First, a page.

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Employing Help on Farms.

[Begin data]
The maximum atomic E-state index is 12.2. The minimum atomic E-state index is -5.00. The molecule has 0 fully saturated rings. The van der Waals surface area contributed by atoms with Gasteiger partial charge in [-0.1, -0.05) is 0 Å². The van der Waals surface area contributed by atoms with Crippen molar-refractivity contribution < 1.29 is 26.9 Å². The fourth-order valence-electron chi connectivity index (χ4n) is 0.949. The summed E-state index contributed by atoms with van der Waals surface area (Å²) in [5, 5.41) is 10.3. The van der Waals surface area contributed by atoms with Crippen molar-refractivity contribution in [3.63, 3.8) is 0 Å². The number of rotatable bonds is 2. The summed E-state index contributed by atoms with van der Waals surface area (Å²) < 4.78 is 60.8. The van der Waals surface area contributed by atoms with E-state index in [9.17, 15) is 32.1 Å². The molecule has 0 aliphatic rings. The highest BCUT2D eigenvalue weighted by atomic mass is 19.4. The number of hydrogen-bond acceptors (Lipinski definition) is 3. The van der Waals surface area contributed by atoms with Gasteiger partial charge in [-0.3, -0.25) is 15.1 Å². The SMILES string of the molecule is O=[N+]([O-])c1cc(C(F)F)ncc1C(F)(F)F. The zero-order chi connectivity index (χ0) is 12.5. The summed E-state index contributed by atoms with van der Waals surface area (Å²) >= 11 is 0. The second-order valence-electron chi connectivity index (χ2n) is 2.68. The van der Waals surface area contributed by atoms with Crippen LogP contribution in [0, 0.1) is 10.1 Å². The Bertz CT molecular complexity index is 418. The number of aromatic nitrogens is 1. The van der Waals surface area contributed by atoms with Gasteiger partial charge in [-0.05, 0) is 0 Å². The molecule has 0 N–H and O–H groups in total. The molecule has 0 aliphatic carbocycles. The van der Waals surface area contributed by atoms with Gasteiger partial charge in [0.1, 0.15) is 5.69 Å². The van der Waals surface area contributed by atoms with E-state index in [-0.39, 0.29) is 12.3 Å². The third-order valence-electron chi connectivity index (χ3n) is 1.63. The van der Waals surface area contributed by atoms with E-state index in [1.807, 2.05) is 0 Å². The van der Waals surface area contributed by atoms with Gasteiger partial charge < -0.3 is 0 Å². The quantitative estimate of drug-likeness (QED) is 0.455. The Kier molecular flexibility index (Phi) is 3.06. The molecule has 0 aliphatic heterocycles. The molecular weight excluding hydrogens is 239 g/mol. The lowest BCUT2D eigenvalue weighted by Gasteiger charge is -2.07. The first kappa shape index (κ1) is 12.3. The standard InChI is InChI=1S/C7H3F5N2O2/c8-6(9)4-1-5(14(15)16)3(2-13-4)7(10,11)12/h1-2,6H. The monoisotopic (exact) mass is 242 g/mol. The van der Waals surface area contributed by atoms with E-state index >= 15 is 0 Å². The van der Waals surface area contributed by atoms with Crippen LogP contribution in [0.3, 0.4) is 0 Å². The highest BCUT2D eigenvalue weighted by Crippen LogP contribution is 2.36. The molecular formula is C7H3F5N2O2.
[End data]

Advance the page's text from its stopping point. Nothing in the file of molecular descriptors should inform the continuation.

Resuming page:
1 Forci.mers who visit thia country are Invariably surprised at the very' small number of, persons they find employed on farms and about i arm-houses, and their surprise is no less at the lare number of horses nd the great amount cf machinery. The present condition of affairs, as regards few men and many horses and machine, is chiefly the outgrowth of dreumstances. at tending the lato civil war. A muTon men were called frcm peaceful mir u;ts to join the ranks of the army ( There were as mmy persons to feed and clothe as before, and a much Bmaller number to produce the articles required to do it. The waste of war is always terr ble. It is a part of the business of a h( p.t lo army to destroy as much of the clothi- g, provision and m forage of the enemy as possible. The greater was the emand for all kinds of iarm products (he longer the war con tinued. The demand for labor-saving machines and im lements that would do the work of u en on farms stimu lated inventors Machines were brought out that could perform almost every kind of arm operation. Wheat and other small grains were produced almost wi'hout manual labor. Farm ers soon became t red. of doing hand work. TLey U-gan to . prefer those crops that could be produced almost entirely by the aid of machinery. Al though fewer men wero .employed on a given area of 'arming country the amount of f od produced was much greater. As t v wages of farm labor ers advanced, fa mus s studied how they could dispcns with a many as possi ble. (It was b. i cved by many that economy in fa-in i anagement consist ed in the displacement of laborers and the substitution of horses and ma chinery. Every hvrtre farmer was ex- perimenting in swing how far he could go in dispensing with human labor. It is altog, t: e. likely that farmers in many pa ts of t e country have gone too far in substit'iting horses and ma chines for men. Of course it is expen sive to employ i.i rer3. Their wages amount to a lar e sum, and they must bepaid in cas 'or its equivalent. The board of la'xr rs constitutes another large bill of e pone. But it must be remembered tlii.t Nor. es are expensive. It co ti a latg .sum to raise or buy them. The scaler, food, care, shoes and harness tl.ry lvquire amounts to a large sum nnn :i'.ly. All farmers are beginning to r rnl out that machines are very ex ens vo. Their first cost is large, there s almost a constant de mand for repairs, and with the little icare bestowed u them they are soon idestroyed. Farm-j.s who raise grain jknow how largo a proportion of it is required to pay for machinery and .horses. The sma 1 grains now receive more attention tli n other crops because they can i e pr fi ced with little manual labor. The re ti tanco of large farmers ' to employ la rvrs has eaused the gen eral negfeet tn t of the minor held crops which , vv of greiit value to farmers 1 e!"r i ,moral introduction of machine! . Comparatively few Western fam r ngage in the produc tion of to ua en .Mid hops because they require so mi ch -work. They prefer crops that cat . r.ibed by the use of horses and in h n s. The production of rot irop -in ill fruits and garden regetables i 'cpe'ed for the same Reason. They c ui not be raided by the employment o' in chines. Hand-work is require I lor t cir production. Most of them c an b" rued on many farms in large tjii ni l wit hout interfering with the pro J rt on of largo crops of grain. Ti)ey iv u ire but little .land, but they call for tl i;.bor of many hands. Their produ i - would add greatly, to the income of f a, and would benefit community ! f mi shing employment to many pers . Farm rs li been studying how to dispen-e v i borers as far as pos sible. ,TI ev h succeeded in produc ing several ' i 'most entirely by the aid of mac ".1 animals. -It is row time that "e attention to the matter of i ' more laborers on and about The crops that have been neg ug should now re ceive at e . As land increases In value it b saryto so man age it th Id a larger revenue to the ow ' a tt ing that there as econoi idoing in jand sn- (some h jconnect the ma (very r Ihorse h bean 'erally ; iceived Many (the en jreqni (be tpi jindiv the ? iburd wom tain ! !hano com farn nun: of g for i regf pan in p croj shoi incr ploj Tim v ng machines for i k of raising corn t cs not follow that rt economic t in . rk performed by hand hoe cat be i.yed with the g a crop of turn, t emiums are g?n ps that have re Itivationby hand, bo produced by ind labor. They tion in order to . lie wants of each e attended to at .orse or beast of -nco of men and can perform ccr ell as the human ips M ill only be . the West when employ larger The production f all kinds calls like Is true in n of nearly all laving succeeded i' al commercial Winery, farmers iliO propriety of lies by the cm ' i orers. Chicago f the New York t rch tree will in f rom seed larg Trit two noi 1HE IS! ORT HERN - flow It Pays. It pays to feed well. Let me give you a case. Having a good lot of cows, which I have bred and reared myself and trained them well to bo kind and gentle in every way, I do not like to part with them. But having A few more than I could well take care of this year I rented out five of them to a neighbor. One of these cows is a cross-bred pure Ayrshire and Jersey, and with her first calf gave eight pounds of butter in the first week's churning; with her second calf she gave 12J pounds the. first week after the milk was kpt, (the oalf was fed on skimmed milk only). . This cow Is now six years old, and in her prime. The man complained of her and said she was a poor cow. "What feed do you give her?" "No feed at all but the pasture in the swamp meadow; and she milks only four quarts a day," I brought the cow home, and she was a mere skeleton in a ba of loose skin. The first milking was three pints. I began to feed hej as I knew she deserved. I gave hei two quarts of fine ground corn-meal and middlings mixed with cut sweet corn fodder three times a day, with wha' grass the pasture would afford. The fourth "day she milked nine quarts, the seventh day 11 J quarts; the first four days her milk made throe pounds of t utter; the last three days it lias made four pounds seven ounces. This is not her full yield, as she is putting on flesh, and will do so until she weighs 150 or 200 pounds more than she did when she came home. If we figure this up the profit on this feed can be shown very easily. Four quarts a day at five cents the price at which her milk has been sold all sum meris 20 cents. That is the value of swamp meadow feeding. Eleven and a half quaits a day is equal to 57 J cents; the feed costs lo cents, so that this 15 cents gives 22. cents profit. And to me the satisfaction of the thing is worth a good deal more than a dollar a day would be, for I certainly have a food deal of regard for my cows, which have reared Irom the first, and each of which is a pet and regards me with evident kindliness and affection. , At the rate shown by these figures ten cows would return $2.25 daily profit for the expenditure of $1.50, which is In itself as much as many a mechanic in a city is obliged to support his whole family upon. And yet there 'are farmers and dairymen who are growl ing everyday of their lives that farming does not pay. I wish some of them would change places with some of the people in towns and cities whom they profess to envy so much. What a mis take they would make. N. 1'. Time. What Is Anatto f Cheese has for a long time been col ored with anatto, and of late yea it has come in use, not only in creameries, but in home dairies, to give color to butter. The increasing uso of the sub stance, especially in winter, naturally leads many to ask: What is anatto, and is it harmless?" The name, which came with the substance from south America, has a great variety of spell ings besides that given above, which is the simplest and the ono we first learned; it is g'ven'in different books as annatto, annata, annotta, arnotto, arnota, and so on. The substance is the product of a small South American tree, Bixa orellana, belonging to a 6in:ill family to which it gives its name (Bixinese), of which we have no repre sentatives. S-steraatically, the family is placed near that of the violets. The tree rarely exceeds twelve feet in height, has a handsome head, and each branch is terminated by a cluster of flowers of the color of peach-blossoms. The pods are at first of a fine rose color, becoming brown as they ripen; they are covered with bristles, and con tain numerous seeds, tho important pro duct. Each seed is surro inded by a dark red . pulp, to remove which they are placed in water and- allowed to ferment, with frequent stirring. When the seed are free from pulp, they are strained 'out, and the pulp allowed to settle. It is after wards placed in kettles, evaporated to a thick paste, which is the anatto of commerce. It is made into rolls, weigh ing two to four pounds, which are cov ered with canna leaves and packed in wicker baskets, or more generally of late, in boxes. Anatto, when fresh, has much tho consistency of putty, a dark, brownish-red color, and with a some what disagreeable odor. It has long been used in dyeing, though on silks the color is not yery fast To color com mon cotton stuffs of a dull orange, it is often used in domestic dyeing, with potash as a mordant. o far as wo are aware, tho various butter colorings in the market are chiefly, if not entire ly, solutions of anatto, made by tho aid of some form of potash or soda. It seems better suited than anything elso to give pale winter butter tho color of that made when tho cows havo good pasturage. It is entirely harmless, we think. It has long" been added to chocolate in South America, for both color and flavor, and is used by Indian tribes in that country to paint their bodies. One writer says that it Is about the only clothing the natives havo to )rotect them from mosquitoes and other nsccts. American Agriculturist. Carrots and cream: Trim a quan tity of tho smallest new carrots that can be obtained, and boil them in salted water. When done, drain off tho water. Melt .an ounce of butter In a sauce-pan; add to it a dessertspoonful of Hour, pepper, salt, grated nutmeg, pinch of powdered sugar, and a small quantity of eream. Put in tho carrots, simnirr '-ently a few nxnutcs and scrra. AT. Y.l .;.:.. TRIBUNE. DECEMBER -20. 1SR3. gTATK of MIchtgran-County of Cheboygan, Notice Is hereby irtven that bv an onlor of the Probute Court for tho said county of Che boyvan, made on tho 13th day of November, A. 13. 1883. Biz months were allowed for credi tors to present their claims atralnstthe estate of Charles liraniioclc. late of said county, de ceased, and that all creditors of said deceased are required to present their claims to said rrooate uourt, at tue Probate Olllce in the vil lage of Cheboygan, iu said county of Ciiebov Kan, on or before the lith day of January, A. l. 1884. and that such claims will be heard be foie said Court on the 14th day of January. A. D, 1884. and on the 13th day of May, A D. 1881, at ten o'clock In the roronoon of each of those uays. KD WIN Z. PERKINS. 17nov5t Judge of Probate. For Sale. One house and two lots, finely situated, at a Dargaiu ii sola soon, inquire or j J. E. Nichols. WMOISUNACquAITf O WITH THI aiOORAPHV OF1MH COUN- ' TMV W.t til BY IXAMIHINO TMIH MA THAT THI . ' ; CHICAGO, ROCK ISLAND & PACIFIC R'Y y th central position of 1U lino, connect! th ast and tha Weit by the shortest routs, aud car ries passengers, without chango of oars, bouvoen Chicago and Kanmn City, Council Blu ffa. Leaven Worth, Atcbidon, Minneapolis and Bt. Paul. It connects In Union Depots with all tho prinoipnl liucsof rod between tho Atluntio and tho faoillo Ooeans. Its equipment is unrivaled and tnngnin cent, being eompoHed of Monr Coiaioi tcble and Beautiful Day Coaches, Magnificent Horlon De clining Chair Cars, Pullman's Prettiest Pal.-.oe Sleeping Cars, and tho Kent Lino of Dining Cars in the World. Three Trains between Chicago and Missouri River Points. Two Trains between Chi cago aud Minneapolis and St. Paul, via thoPainom "ALBERT LEA ROUTE." A New and Direct Line, via Soneoa and Kanka kee, has recently been opened between Riohmoud, Norfolk-Ntwport Kewn, Chattanooga, Atlanta, Au- fusta.Kauhville. Louisville, Lexington, Cincinnati, ndiunupoliu and LutuycUd, and O in una, Minneap olis aud St. Paul aud intermediate points. All Through Passenger Travel ou l ast Express Tiains. Tickets for snle at all principal Ticket Offioes in tho Uuufcd 8Ut6 and Canada. Bascaere checked through and rates of fare al ways ad luw an compiitwr that olfor less advan tages. i'or detailed information, got the Mapsand Fold irs rf tho CfttA.' P.CCK ISLAND ROUTE .'. t yvtir ncitres". TieLet OQioe, or address 'Am R. CABLE, E.ST. JOHN, yroi.ttiua'lU'ff'r, . Ueu'l Tkt. fun. Azt- cmcACo. SCHOOL' BOOKS r AND- -A T- SMYTH& GO'S JEWELlis & fTJUJOm. Main St.. Cheboygan. Mich. The Wonderful Efficacy of . SCHENCK'S Una been BO frequently aud satisfactorily provoa th it It seems almost superfluous to say anythlnip more In their favor. Tho immnnse and constantly lucreoslng' demand for them, both In this and foreign countries, Is the best evidence of their value, Tholr ssle to-day in the Unltod States Is far greater than a:.y other c itliartio mcdicino. Thla demand Is Zr spasmodic. It is reuUr and steady. It la not cf to-day or yesterday, It is An increase that has been stu.iiay gro vriag' for tho lout thlrty-fl ve years. What arc the reasons for this great and growing demand f Vt. Srbrnck's Ulandrnhc Plllscontain no mer cary, and yet they act witli wonderful e(luct npoa t.o liver. They cleanso the stomach and bowols of a'l Irritating matter, which, if allowed to remain. poinonstlie blood, and briny on Malaria, Chills an l Fever, and many other tfiscaHts. They frtve hcaltU tJDd strength to tho dlgDtlvo crrtns. They creato eppotit and give vhror t tho hole system. They are In fact the medicine cf r.J cithers v. hich should be ttken in times Klzefha rc cr. wl'en malnrlaland cihorepidomltssmraf- a.', a t tjoy t rvrwre the sys. too to roe! tt attacks of c.oa.;o cf every character. Pr. Prbenck'n Mnndrnbo P:" nrpoMbyH ' tViUp.v ts tt ii.c. por U x, or reut ; mad, voBtyaid, en My.t of jtJoo. T:. He'iirk'3 Hfwlt tn 0Mimrt?on, TJr i 'J.-fi-plairt nrd Ivsr"iin. in K;.Klirh op .-nan. in rent frrn to ail. A. !rv.-j 11. ,, H. Ejjj3 Cp DEALER IN- IB FIB CS -A.ridL PKOVISIOITS. TEAS, TEAS, TEAS, COFFEES, COFFEES, COFFEES, Goods Fresh. All Orders Promptly Filled and Free Deliv ery to any Part of the City. LOOZ OUT FOR Uncle Sam's Furniture House ! New Goods, of all kinds, and I beat the State on prices. I have just received a new lot of . Moulding1 and Picture Frames. Framba made to order. looking Glasses in endless vanAy. 'ornices and Chromos. I will Sell Get mv Prices. A full line of- Undertaking Goods, Burial Cases, Caskets, Robes, Shrcuds &c., Funerals attended promptly, with Hearse and Cairii jm-. J. XX. TT7TTLE- Uorner Main and Third Streets, Cheboygan, Mich. ivery Sale ant AT THE SAMMoNS'STAlil.E, OJN THIRD ST ALBERT HAYDEN, Proprietor. Draying of all Kinds Attended To. Particular Attention given to furnishing suitable conveyances for HUNTING AND FISHING PARTIES. . 3-iv-e Him a Oa.ll. NBWS DEPOT aad W& STQR: EVERYTHING Newspap Magazines, Libraries, t&o. MUSIC. MUSIC. MUSIC. Pianos, Organs, Violins, Guitars, &c. A Full Line of the Latest Sheet Music and Musical " Merchandise ALWAYS KEPT IN STOCK. Instrumets Repaired onShort Notic e. Anything in my lines not in stock will he sullied al tho lowest possible juices. W. T. VANDERBILT, Le Gault Block. Third Street. Chebovgan. ' JN ALL KINDS OF -WORK DONE AT THE STAE BLACKSMITH SHOP, CASH PRICES BELOW Jmiuccnients to Customers. I Shoeing. Horso Shoeing season is nov here. Parties will remem er that tho Star DIacksmith Shop is tho place to get your work dono in iirst-elass style. U SUGARS SUGARS, SUGARS, CANNED GOODS. CANNED GOODS. CVNNED GOODS. Prices Reasonable. IN THE LINE OF Jray Line are, Illustrated Papers, ALL COMPETITION. also malcc a Reduction for Korso W. McEAOHRAN.